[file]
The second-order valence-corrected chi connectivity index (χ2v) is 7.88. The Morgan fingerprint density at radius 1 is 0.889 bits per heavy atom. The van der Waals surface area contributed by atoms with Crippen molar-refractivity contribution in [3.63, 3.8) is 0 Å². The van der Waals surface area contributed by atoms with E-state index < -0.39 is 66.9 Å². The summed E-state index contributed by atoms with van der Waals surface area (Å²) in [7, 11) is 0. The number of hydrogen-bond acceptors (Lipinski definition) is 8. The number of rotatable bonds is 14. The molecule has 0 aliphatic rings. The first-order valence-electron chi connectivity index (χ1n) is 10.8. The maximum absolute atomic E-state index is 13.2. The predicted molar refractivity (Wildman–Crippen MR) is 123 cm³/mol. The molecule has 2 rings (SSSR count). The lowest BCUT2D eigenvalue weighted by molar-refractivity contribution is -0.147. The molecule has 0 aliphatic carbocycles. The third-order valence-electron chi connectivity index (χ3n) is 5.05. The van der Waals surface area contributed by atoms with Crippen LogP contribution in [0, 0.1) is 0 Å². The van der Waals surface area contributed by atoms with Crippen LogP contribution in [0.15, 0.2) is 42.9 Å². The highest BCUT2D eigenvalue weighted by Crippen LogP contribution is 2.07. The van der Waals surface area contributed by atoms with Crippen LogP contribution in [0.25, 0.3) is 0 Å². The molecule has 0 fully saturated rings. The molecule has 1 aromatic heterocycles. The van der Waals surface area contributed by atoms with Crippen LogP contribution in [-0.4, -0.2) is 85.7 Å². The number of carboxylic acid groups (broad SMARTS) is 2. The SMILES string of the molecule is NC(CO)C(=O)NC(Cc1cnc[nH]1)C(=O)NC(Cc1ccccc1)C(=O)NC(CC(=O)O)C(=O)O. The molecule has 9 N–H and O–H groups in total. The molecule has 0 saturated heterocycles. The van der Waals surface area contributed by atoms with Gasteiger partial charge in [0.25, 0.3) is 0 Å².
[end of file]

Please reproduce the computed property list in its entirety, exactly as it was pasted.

The second-order valence-corrected chi connectivity index (χ2v) is 7.88. The Morgan fingerprint density at radius 1 is 0.889 bits per heavy atom. The van der Waals surface area contributed by atoms with Crippen molar-refractivity contribution in [3.63, 3.8) is 0 Å². The van der Waals surface area contributed by atoms with E-state index < -0.39 is 66.9 Å². The summed E-state index contributed by atoms with van der Waals surface area (Å²) in [7, 11) is 0. The number of hydrogen-bond acceptors (Lipinski definition) is 8. The number of rotatable bonds is 14. The molecule has 0 aliphatic rings. The first-order valence-electron chi connectivity index (χ1n) is 10.8. The maximum absolute atomic E-state index is 13.2. The predicted molar refractivity (Wildman–Crippen MR) is 123 cm³/mol. The molecule has 2 rings (SSSR count). The lowest BCUT2D eigenvalue weighted by molar-refractivity contribution is -0.147. The molecule has 0 aliphatic carbocycles. The third-order valence-electron chi connectivity index (χ3n) is 5.05. The van der Waals surface area contributed by atoms with Crippen LogP contribution in [0, 0.1) is 0 Å². The van der Waals surface area contributed by atoms with Crippen LogP contribution in [0.15, 0.2) is 42.9 Å². The highest BCUT2D eigenvalue weighted by Crippen LogP contribution is 2.07. The van der Waals surface area contributed by atoms with Crippen LogP contribution in [0.25, 0.3) is 0 Å². The molecule has 0 fully saturated rings. The molecule has 1 aromatic heterocycles. The van der Waals surface area contributed by atoms with Crippen LogP contribution in [-0.4, -0.2) is 85.7 Å². The number of carboxylic acid groups (broad SMARTS) is 2. The SMILES string of the molecule is NC(CO)C(=O)NC(Cc1cnc[nH]1)C(=O)NC(Cc1ccccc1)C(=O)NC(CC(=O)O)C(=O)O. The molecule has 9 N–H and O–H groups in total. The molecule has 0 saturated heterocycles. The van der Waals surface area contributed by atoms with Gasteiger partial charge in [0.25, 0.3) is 0 Å².